National Poetry Month

 


I never thought I would do work as a reporter.

My senior seminar professor, while we were discussing possible career paths as I finished college, even point blank told me that she couldn’t see me working at a newspaper. Ever.

In fact, she didn’t think I would be good at it. This was not meant as a flaw to my character at all, but rather a note of how I could best serve the writing community and literature as a whole. Any talent I have is definitely not for reporting.

This same professor compared me to Susan Sontag, which was one of the best compliments I ever received. I had big plans for my life as artist.

During this time, I was under consideration for a masters of fine arts (MFA) at a few different universities. I’m not sure that my heart was in it, but either way I didn’t get in. I narrowly missed acceptance to one of them and received what has become a compliment to me at this point—a rejection with love.

I was going to become a professional poet, basically, a path I’m overall glad I didn’t—or couldn’t—take. I only wanted to go to what I considered to be some of the top universities for poetry in the country and, after collecting myself and putting myself on a different career path, felt pretty good that I was basically good enough to get into at least one of those. My background and my aesthetic choices came into play, two very common and reasonable reasons to not have your poetry accepted. Now I don’t know that studying poetry more will take me closer to or further from meaningful things to say. I’ve never known whether writing was something you can truly teach (on an artistic level, anyway), or if any truths about life really come from reading more.


Anyway, April is National Poetry Month, as some people may know. Poetry has always been a pretty big part of my life; there’s little that moves me more than a good poem. Poetry wasn’t ever a lucrative career to pursue, but I know the recitation of poetry was an oft-required and generally appreciated practice for people that both normalized and popularized poetry, a genre that is now thought of as less important or not thought of at all.

When I was only writing poetry, which was most of college (except in classes), I came to think of the medium as a way of naming things. During all my logic studies, the concept of naming and language came up a lot, which is very complex and vague to me now that I’m out of school. We all know of sensations without words. Each time I’m confronted with that, I get this feeling that I am lifting off the earth, overwhelmed with the sensation to either cry or sneeze. This is why we write and read poetry. I cannot share or fully experience a moment or feeling without a name to it, not really. Thoughtful poetry, experimental or not, communicates those moments that we can’t define and don’t truly know about.

I first had a poem published in my sophomore year of college, and it’s been quite a journey since. It taught me a lot about the community I write within, though I have to admit my participation has been low since I have been responsible for local news.

No matter what I’m focused on writing, I still think everyone should pick up “Leaves of Grass” and give it a go. It’s one of those books I’ll stick in my bag while going for a walk and stop to read periodically. Obviously, Walt Whitman is hardly obscure. There are plenty of poets that are and plenty that aren’t. You have your Emily Dickinsons (my poetry professor once explained to me that American poetry either stems from Dickinson or Whitman, introverted and extroverted, respectively), your Anne Sextons, your Sylvia Plaths.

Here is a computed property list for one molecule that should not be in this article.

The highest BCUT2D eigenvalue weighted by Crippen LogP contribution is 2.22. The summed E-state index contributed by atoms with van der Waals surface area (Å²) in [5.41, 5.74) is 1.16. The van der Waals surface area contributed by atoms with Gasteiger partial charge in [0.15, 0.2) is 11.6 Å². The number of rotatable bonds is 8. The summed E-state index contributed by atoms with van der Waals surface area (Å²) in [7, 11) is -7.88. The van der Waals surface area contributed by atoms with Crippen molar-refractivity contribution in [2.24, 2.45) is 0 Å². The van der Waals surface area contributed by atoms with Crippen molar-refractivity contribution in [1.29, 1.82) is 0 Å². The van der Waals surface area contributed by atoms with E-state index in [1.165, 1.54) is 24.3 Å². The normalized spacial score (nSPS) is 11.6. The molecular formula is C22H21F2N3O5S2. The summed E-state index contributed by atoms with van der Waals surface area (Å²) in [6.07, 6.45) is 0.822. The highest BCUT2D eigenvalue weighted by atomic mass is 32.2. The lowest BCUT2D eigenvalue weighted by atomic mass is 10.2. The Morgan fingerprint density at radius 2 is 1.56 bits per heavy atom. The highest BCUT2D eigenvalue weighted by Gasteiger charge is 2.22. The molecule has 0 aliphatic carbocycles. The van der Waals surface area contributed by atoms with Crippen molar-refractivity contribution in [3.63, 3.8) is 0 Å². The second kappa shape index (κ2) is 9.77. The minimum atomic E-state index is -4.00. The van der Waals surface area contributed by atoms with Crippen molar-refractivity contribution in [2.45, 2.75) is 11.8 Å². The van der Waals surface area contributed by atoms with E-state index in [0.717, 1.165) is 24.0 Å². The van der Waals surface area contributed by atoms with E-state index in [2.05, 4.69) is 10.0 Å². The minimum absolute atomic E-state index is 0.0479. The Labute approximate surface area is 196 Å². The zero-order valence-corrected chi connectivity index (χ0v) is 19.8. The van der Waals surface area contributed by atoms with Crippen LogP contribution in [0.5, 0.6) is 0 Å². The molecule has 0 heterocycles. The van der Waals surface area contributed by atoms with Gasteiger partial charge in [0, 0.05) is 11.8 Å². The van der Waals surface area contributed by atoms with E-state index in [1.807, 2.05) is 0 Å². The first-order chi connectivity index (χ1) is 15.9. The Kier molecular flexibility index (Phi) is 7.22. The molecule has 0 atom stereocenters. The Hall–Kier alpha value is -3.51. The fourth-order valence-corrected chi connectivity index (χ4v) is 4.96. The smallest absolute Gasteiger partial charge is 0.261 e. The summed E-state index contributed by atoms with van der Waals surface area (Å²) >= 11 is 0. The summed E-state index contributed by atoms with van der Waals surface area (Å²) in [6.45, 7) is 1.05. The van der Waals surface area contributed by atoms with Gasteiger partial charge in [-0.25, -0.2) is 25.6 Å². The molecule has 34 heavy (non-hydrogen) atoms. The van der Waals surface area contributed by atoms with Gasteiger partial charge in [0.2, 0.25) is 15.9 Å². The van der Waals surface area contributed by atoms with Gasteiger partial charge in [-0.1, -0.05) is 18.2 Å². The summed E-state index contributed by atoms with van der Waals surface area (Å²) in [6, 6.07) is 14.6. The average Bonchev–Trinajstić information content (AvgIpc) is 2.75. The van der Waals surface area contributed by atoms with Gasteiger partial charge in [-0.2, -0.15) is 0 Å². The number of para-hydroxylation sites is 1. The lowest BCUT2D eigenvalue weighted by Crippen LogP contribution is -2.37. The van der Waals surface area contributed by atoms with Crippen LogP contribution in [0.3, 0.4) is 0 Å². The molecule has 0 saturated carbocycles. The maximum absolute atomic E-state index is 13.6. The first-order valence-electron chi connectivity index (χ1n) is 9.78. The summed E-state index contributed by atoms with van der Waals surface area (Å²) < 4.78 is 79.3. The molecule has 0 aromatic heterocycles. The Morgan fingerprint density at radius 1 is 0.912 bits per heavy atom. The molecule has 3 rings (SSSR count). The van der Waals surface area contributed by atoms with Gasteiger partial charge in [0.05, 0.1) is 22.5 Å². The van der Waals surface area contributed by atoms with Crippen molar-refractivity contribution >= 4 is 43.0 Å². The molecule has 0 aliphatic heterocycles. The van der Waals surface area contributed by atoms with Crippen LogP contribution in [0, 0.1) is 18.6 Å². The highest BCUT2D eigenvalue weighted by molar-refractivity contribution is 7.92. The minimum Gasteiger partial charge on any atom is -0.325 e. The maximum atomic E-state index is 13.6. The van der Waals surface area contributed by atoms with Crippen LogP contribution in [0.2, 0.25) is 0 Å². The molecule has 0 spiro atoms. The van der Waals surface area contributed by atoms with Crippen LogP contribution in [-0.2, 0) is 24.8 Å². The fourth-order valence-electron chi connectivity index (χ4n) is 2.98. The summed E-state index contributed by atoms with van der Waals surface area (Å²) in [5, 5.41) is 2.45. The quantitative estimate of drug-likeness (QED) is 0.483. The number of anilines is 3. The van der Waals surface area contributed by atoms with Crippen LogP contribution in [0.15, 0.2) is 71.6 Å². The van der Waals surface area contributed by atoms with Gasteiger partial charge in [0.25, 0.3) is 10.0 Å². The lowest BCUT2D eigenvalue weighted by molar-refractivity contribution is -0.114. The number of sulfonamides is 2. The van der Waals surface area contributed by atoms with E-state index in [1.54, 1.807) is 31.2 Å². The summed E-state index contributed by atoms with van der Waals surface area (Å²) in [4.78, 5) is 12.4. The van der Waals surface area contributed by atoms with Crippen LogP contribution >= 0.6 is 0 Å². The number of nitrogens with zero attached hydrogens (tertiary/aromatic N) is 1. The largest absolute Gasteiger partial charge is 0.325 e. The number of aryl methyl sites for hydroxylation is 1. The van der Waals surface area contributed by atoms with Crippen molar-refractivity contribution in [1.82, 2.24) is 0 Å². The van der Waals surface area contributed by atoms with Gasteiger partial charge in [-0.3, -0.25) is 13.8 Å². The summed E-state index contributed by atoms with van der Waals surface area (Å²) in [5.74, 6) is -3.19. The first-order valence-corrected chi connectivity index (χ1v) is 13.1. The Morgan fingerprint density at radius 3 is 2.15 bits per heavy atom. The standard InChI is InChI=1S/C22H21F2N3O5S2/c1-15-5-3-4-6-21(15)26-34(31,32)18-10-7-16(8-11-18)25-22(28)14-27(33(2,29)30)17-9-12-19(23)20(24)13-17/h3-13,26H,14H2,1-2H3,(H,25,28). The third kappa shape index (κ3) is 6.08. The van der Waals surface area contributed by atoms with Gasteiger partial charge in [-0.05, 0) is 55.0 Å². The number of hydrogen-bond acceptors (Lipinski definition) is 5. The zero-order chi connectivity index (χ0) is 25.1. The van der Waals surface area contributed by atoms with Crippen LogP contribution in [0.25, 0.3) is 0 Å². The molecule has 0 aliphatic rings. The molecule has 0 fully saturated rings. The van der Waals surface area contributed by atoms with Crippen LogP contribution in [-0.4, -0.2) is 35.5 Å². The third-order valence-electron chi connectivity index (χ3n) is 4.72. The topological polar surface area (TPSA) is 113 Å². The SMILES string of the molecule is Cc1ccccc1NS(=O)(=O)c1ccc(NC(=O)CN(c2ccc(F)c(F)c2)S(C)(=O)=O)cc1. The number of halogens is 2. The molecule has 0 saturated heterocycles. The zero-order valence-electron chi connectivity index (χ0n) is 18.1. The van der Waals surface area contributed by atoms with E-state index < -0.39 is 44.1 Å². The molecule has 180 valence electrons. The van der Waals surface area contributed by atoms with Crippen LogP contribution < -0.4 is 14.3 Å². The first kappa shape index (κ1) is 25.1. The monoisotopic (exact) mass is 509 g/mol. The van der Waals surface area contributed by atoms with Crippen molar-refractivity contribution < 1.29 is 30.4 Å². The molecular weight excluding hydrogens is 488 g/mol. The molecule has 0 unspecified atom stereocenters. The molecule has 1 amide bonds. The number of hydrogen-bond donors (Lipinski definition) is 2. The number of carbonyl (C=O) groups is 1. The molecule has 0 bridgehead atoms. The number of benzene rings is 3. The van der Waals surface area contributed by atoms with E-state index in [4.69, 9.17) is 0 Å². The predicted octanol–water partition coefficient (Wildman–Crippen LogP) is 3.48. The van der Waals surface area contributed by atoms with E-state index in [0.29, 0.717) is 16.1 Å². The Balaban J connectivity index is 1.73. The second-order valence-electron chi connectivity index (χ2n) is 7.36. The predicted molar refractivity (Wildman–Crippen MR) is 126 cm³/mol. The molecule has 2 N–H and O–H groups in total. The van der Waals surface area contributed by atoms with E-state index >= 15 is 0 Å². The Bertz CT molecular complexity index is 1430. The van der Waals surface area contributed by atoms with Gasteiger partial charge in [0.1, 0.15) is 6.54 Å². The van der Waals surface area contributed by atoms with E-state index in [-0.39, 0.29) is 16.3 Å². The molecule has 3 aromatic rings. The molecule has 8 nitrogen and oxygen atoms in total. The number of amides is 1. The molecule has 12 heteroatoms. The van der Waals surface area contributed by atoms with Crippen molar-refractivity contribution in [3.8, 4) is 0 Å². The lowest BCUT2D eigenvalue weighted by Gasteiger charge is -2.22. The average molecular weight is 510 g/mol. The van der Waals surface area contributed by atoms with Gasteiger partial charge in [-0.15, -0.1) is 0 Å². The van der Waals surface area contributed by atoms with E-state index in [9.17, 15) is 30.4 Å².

I guess those are my favorite popularized poets but the list could go on and on. I don’t have the time, space or energy to list every obscure poet that you may have heard of. I especially don’t have time to list all the ones you haven’t heard of.

I have been practicing fiction now for some reason and obviously continuing with nonfiction, but I don’t have much of an interest in writing poems right now, maybe just from the change of scenery. It’s a shame. My favorite poetry professor, whose letter of recommendation could get me into just about any MFA program I can think of, told me I should pursue a career in poetry, that I had a voice worth hearing. But I don’t know whose call that is to make.

Sometimes its hard to believe that anyone has ever wanted to read something I’ve written, especially with something as long and labor-intensive as fiction. With poetry, I could finish somewhat quickly and send it off for the judgment of good or bad while I’m still riding on the authority that drove me to write that day in the first place. I have to sit with my stories now which gives me ample time to hate them. Anyone who makes art of any kind can empathize with that, I think.

Every month and week it seems is national week or month of something, but I don’t know how many people actually know or care about National Poetry Month. No one owes poetry anything. On the other hand, though, it’s been a mode of art and communication that has, for centuries, shaped political, cultural and social ideas. Philosophical thought has often come from poetry and influenced poetry—for example, Walt Whitman was the poet Ralph Waldo Emerson wanted for America, which is a very clear connection between thought and the art that comes from it. Underrepresented voices have been lifted by having the ability to speak their own words through poetry, like Pablo Neruda, Gwendolyn Brooks and Langston Hughes. People can learn about themselves, for better or worse, through the written word.

It doesn’t matter if you read this and decide to pick up a book of poetry or not. You don’t owe the genre anything. It has always existed and will always exist, whether or not you decide to read it or I decide to write it.

 

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